from The American Heritage® Dictionary of the English Language, 5th Edition.
- intransitive verb To utter indistinctly by lowering the voice or partially closing the mouth.
- intransitive verb To chew slowly or ineffectively without or as if without teeth.
- intransitive verb To speak words indistinctly, as by lowering the voice or partially closing the mouth.
- intransitive verb To chew food slowly or ineffectively, as if with the gums.
- noun A low indistinct sound or utterance.
from The Century Dictionary.
- To speak with the vocal organs partly closed, so as to render the sounds inarticulate and imperfect; speak in low tones, hesitatingly, or deprecatingly.
- To chew or bite softly or with the gums; work food with the gums on account of lack or defectiveness of teeth.
- To utter in a low inarticulate voice.
- To chew gently; work (food) by rubbing it with the gums on account of lack of teeth.
- To cover up or hide, as if by uttering in a mumbling, unintelligible fashion; say over inarticulately: with up.
- noun A low, indistinct utterance.
from the GNU version of the Collaborative International Dictionary of English.
- transitive verb To speak with the lips partly closed, so as to render the sounds inarticulate and imperfect; to utter words in a grumbling indistinct manner, indicating discontent or displeasure; to mutter.
- transitive verb To chew something gently with closed lips.
- transitive verb To utter with a low, inarticulate voice.
- transitive verb To chew or bite gently, as one without teeth.
- transitive verb To suppress, or utter imperfectly.
from Wiktionary, Creative Commons Attribution/Share-Alike License.
- verb transitive, intransitive To
speak unintelligiblyor inaudibly; to fail to articulate.
- noun A
quietor unintelligible vocalization.
- noun A
lowtone of voice.
from WordNet 3.0 Copyright 2006 by Princeton University. All rights reserved.
- verb talk indistinctly; usually in a low voice
- verb grind with the gums; chew without teeth and with great difficulty
- noun a soft indistinct utterance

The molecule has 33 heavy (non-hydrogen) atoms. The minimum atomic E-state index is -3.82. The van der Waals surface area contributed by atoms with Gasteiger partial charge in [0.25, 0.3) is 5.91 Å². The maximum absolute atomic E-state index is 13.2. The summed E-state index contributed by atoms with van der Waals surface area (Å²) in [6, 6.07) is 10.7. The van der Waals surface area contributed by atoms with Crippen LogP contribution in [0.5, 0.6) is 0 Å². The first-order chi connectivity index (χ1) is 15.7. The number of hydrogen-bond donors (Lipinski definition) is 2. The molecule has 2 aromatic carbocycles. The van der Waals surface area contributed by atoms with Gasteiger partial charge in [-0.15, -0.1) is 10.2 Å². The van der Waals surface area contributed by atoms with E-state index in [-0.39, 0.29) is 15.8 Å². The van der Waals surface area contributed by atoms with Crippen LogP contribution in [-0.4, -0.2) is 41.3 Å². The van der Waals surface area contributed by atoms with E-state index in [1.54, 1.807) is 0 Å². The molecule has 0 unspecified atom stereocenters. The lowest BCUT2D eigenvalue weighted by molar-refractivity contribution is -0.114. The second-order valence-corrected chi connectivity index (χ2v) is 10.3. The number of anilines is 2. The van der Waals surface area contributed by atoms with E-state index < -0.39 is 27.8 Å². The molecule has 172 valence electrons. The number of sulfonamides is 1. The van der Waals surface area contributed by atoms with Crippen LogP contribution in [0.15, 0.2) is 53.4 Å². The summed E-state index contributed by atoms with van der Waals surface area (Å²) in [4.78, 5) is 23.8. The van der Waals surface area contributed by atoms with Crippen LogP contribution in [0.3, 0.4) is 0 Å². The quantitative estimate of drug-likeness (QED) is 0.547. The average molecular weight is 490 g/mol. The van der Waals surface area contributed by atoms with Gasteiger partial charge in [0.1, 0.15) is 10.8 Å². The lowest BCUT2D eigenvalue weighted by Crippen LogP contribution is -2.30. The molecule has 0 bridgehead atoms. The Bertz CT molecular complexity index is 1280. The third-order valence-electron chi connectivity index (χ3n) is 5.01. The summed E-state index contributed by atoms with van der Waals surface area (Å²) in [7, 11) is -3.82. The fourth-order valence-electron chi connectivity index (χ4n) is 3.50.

from The American Heritage® Dictionary of the English Language, 4th Edition
All I hear is "aww .... it's okay. * mumble mumble*" KayLee is slurring her words.
The highlights included not asking any medically relevant questions before pronouncing I had "* mumble mumble*, but you don't need to know that." gee doc who else should know?
In fact, it works out to be about * mumble ... mumble* right around 8% of the billions of computer users. dowell100 October 3, 2009 4: 37 PM PDT
* mumble mumble* years, however long it takes me to cram thirty-six credits into my life.
Richard: * mumble mumble* you’re still unpublished * mumble mumble* I’m with Mr. Torch * mumble mumble*
I will however admit to occasionally, when I feel particularly embarrassed for my unabashed public monologues, pretending to be singing instead, like "* mumble mumble* I really should complete my masterplan for world domination today
Facebook have foundered as millions "mumble" - the translation of tweet - and give mini-blogging a distinctly Japanese flavor.
I just has to go and *mumblemumble importantfonecall mumble*
They also retained Japanese words that were done in different fonts or calligraphy as a part of the background of the panels "sizzle" "fwump" "ouch" "mumble"--they just wrote the English translation in small letters next to it.
All I caught of his mumble was a vague -- "quite correct," than which nothing could have been more egregiously false at bottom -- to my view, at least.